… you are developing a smartphone UI targeted at older adults. This may be the first time you are designing for this specific audience, or you might already have some experience and have chosen to review the design decisions made in previous projects. You are in the early stages of your interface design, and had reviewed official recommendations on how to correctly apply standard gestures to your smartphone interface. However, your user-interface is targeted at older adults who might not be technology proficient, and therefore not be familiar with gestural interfaces, nor with the gestures used to operate them.
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Multitouch devices, such as smartphones, offer a wide variety of functions that are accessible to users through the use of gestural commands. However, these gestures have largely been created by systems’ designers over time as the evolution of touchscreen technology progressed. In this context, the design of gestures might have been more concerned with systems’ recognition issues, rather than the end-usability of such gestures (Wobbrock, Morris, & Wilson, 2009). In addition, several authors have pointed out that in many cases these interfaces lack affordances (Norman, 1990), or cues that inform users on the gestures available to interact these systems (Bau & Mackay, 2008; Bragdon et al., 2010; Norman, 2010).
Accordingly, our research with older adults aimed to evaluate the discoverability of current smartphone gestures. In order to do so we employed the method described in (Wobbrock et al., 2009). Which consisted of showing an animation depicting the consequence of a gesture for each task. We would then explain the task to participants, and ask them to perform a gesture they thought could provoke the consequence seen in the animation. Our results showed that tap and swipe gestures were overall those that were best understood by older adults and were used to solve almost all of the tasks. While other common smartphone gestures such as pinch, spread, tap and hold, and double-tap, were performed either by very few, or by no participants at all
Tap and swipe are the most essential gestures used to operate a smartphone. Where most commands and functionalities available by the use of other gestures such as pinch, spread, touch and hold, and double-tap are also available through contextual menus, or specific UI buttons. Meaning that if older adults are able to use tap and swipe, they will have access to most functions available on existing smartphones.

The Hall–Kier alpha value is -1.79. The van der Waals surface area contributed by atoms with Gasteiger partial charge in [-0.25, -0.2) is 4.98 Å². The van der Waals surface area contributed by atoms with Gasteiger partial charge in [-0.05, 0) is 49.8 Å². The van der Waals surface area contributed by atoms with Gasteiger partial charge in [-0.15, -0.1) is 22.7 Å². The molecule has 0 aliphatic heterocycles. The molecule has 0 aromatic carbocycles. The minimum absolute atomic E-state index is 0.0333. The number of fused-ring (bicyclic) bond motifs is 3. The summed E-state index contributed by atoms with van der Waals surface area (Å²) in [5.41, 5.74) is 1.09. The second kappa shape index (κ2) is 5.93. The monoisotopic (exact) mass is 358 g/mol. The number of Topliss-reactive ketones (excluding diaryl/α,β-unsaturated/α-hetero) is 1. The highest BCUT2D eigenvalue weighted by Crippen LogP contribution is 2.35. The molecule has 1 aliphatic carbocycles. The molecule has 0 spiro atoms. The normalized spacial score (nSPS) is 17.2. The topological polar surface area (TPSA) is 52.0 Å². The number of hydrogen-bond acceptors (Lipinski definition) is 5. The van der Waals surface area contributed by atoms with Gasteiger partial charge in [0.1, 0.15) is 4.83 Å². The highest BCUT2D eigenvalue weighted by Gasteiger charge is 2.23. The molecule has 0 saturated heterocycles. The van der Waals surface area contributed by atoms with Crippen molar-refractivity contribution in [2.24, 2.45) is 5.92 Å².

When designing smartphone interfaces for older adults, make sure that commands or actions that are activated by the use of complex gestures such as pinch, spread, touch and hold, and double-tap, are also available through menus, or dedicated UI buttons. In order to access these menus and UI buttons, older adults should only need to employ tap and swipe gestures. Additionally, FOR NOVICE USERS, PROVIDE DEMONSTRATIONS OF AVAILABLE GESTURES, as in many cases your older adult users may be completely new to the gestural interaction paradigm, and not know where or how to start using your interface.
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Bau, O., & Mackay, W. E. (2008). OctoPocus: a dynamic guide for learning gesture-based command sets. Paper presented at the Proceedings of the 21st annual ACM symposium on User interface software and technology, Monterey, CA, USA.
Bragdon, A., Uguray, A., Wigdor, D., Anagnostopoulos, S., Zeleznik, R., & Feman, R. (2010). Gesture play: motivating online gesture learning with fun, positive reinforcement and physical metaphors. Paper presented at the ACM International Conference on Interactive Tabletops and Surfaces, Saarbrucken, Germany.
Norman, D. (1990). The Design of Everyday Things: Doubleday Business.
Norman, D. (2010). The way I see it: Natural user interfaces are not natural. interactions, 17, 6. doi: 10.1145/1744161.1744163
Wobbrock, J. O., Morris, M. R., & Wilson, A. D. (2009). User-defined gestures for surface computing. Proceedings of the 27th international conference on Human factors in computing systems - CHI '09. New York, New York, USA: ACM Press.